Shannon Burns had a childhood few would envy. This is his story of escape

I was humbled by the understated dignity of this painful story and inspired by the surprising direction it takes. Shannon Burns had a childhood that few would envy. In some ways, the title of his memoir may be ironic. He simply didn’t have a childhood in anything resembling the conventional sense of the word. There were scarcely any adults who were a stable part of his life, let alone responsive to his needs.

He was left to fend for himself in an indifferent universe. Yet he found his way to a career as a teacher of literature. From a cultural wasteland, he travelled to rich cultural pastures. He shares a journey of liberation worthy of the most heartfelt admiration.

What kind of innate sensitivity would make the very young Shannon Burns cling to a book almost 200 years old from the other side of the world?Credit:

By the age of five, young Shannon had learnt some hard lessons. He was not wanted; his mother lied to his father to make him accept someone else’s child as his own. He was subject to horrific emotional and physical abuse, including hunger, violence, sexual trauma, emotional manipulation, deceit and exclusion. It makes difficult reading, an experience softened by the fact that you are reading it and therefore a vulnerable kid has survived to tell the tale.

Burns is a clean and honest storyteller in a way that the adults around him were not. He never reverts to the destructive language that must have been his emotional mother tongue. He has taught himself a bright, crisp and fearless way of communicating.

Childhood by Shannon Burns.

The northern suburbs of Adelaide were a tough place in the nineties. Jimmy Barnes describes the same locale in an earlier time in Working Class Boy. There are resonances between the two books and the violent and dysfunctional families they carry. Barnes found music. Burns found reading.

They both needed an escape hatch. Barnes was helped to his, starting with singing Christmas carols. Burns’ lucky break was his character, which included an ability to pull an invisible armour around himself. By the end of the first part of Childhood he has discovered what he describes as the only reliable truth he can depend on. “No-one can be trusted. I am on my own.”

Once the book reaches this point, it changes to a third-person narrative. The central character is now “the boy”, seldom even called by name. A reader wonders about the kind of relationship this implies. Perhaps for safety, Burns finds a need to keep that unfortunate kid at arm’s length. “Let’s say he has never spoken about the weeping he did with anyone. Let’s say that he never will.”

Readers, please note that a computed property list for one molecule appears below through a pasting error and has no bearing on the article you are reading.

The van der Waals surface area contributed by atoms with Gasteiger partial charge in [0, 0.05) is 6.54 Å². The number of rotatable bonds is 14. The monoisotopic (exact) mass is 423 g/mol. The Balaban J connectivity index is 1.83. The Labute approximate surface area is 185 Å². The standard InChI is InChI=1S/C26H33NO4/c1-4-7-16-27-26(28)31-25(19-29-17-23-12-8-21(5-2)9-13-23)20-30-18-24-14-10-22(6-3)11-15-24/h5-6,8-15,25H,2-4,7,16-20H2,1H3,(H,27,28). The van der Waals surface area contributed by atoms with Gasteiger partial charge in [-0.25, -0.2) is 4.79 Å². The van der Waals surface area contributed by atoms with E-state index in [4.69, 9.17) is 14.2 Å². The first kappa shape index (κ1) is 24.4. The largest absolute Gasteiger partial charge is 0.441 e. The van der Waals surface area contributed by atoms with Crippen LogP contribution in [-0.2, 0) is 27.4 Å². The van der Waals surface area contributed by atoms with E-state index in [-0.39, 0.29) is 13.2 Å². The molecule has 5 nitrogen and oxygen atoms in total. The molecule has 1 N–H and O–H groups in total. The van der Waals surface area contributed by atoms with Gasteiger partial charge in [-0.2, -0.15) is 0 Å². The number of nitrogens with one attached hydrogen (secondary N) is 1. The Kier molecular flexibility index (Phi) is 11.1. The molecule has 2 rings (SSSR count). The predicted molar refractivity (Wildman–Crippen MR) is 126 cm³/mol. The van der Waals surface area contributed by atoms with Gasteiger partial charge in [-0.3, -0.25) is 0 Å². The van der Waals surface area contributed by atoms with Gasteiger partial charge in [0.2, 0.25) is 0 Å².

He makes other findings as well. Burns taught himself to read before starting school. The pivot of the book is his discovery of Frankenstein. Up to that point, he has devoured pulp fiction. He knows immediately that Frankenstein is something else. “There are numerous possible lessons or meanings, and the language is appealingly foreign … It doesn’t yield to him … because it leaves him uncertain and unsettled, it lingers.”

He says much more about this and it is all fascinating. What kind of innate sensitivity makes him cling to a book then almost 200 years old from the other side of the world? He recognises that Frankenstein is a “real book” but what part of such a bruised soul can make such a recognition. It is the same when he starts reading Thomas Hardy and even more so when he “falls into the arms” of The Brothers Karamazov.

He is a teenager by this stage working in a menial yet dangerous job in a recycling depot where he is treated with contempt. He lives in a scungy flat with little furniture; his relationships are all tangled. But he buys cheap books and reads them with a sophistication whose source can only be a hunger for a richer and deeper life. They help him untangle. Readers of Childhood watch something take place that seems both extraordinary and wonderful.

The final pages return to a first-person narrative and that implies a hopeful resolution: the writer seems at home with himself at last. The book is never sugary and sometimes austere. Burns doesn’t reconcile with his parents (who can blame him?) but is grateful for his own family. “I am dangerously contented,” he concludes. Why dangerously? Perhaps Burns knows that life is fragile. Yet he has built this book with indestructible resolve.

Childhood by Shannon Burns is published by Text, $29.99.

Michael McGirr’s latest book, Ideas to Save Your Life, is published by Text.

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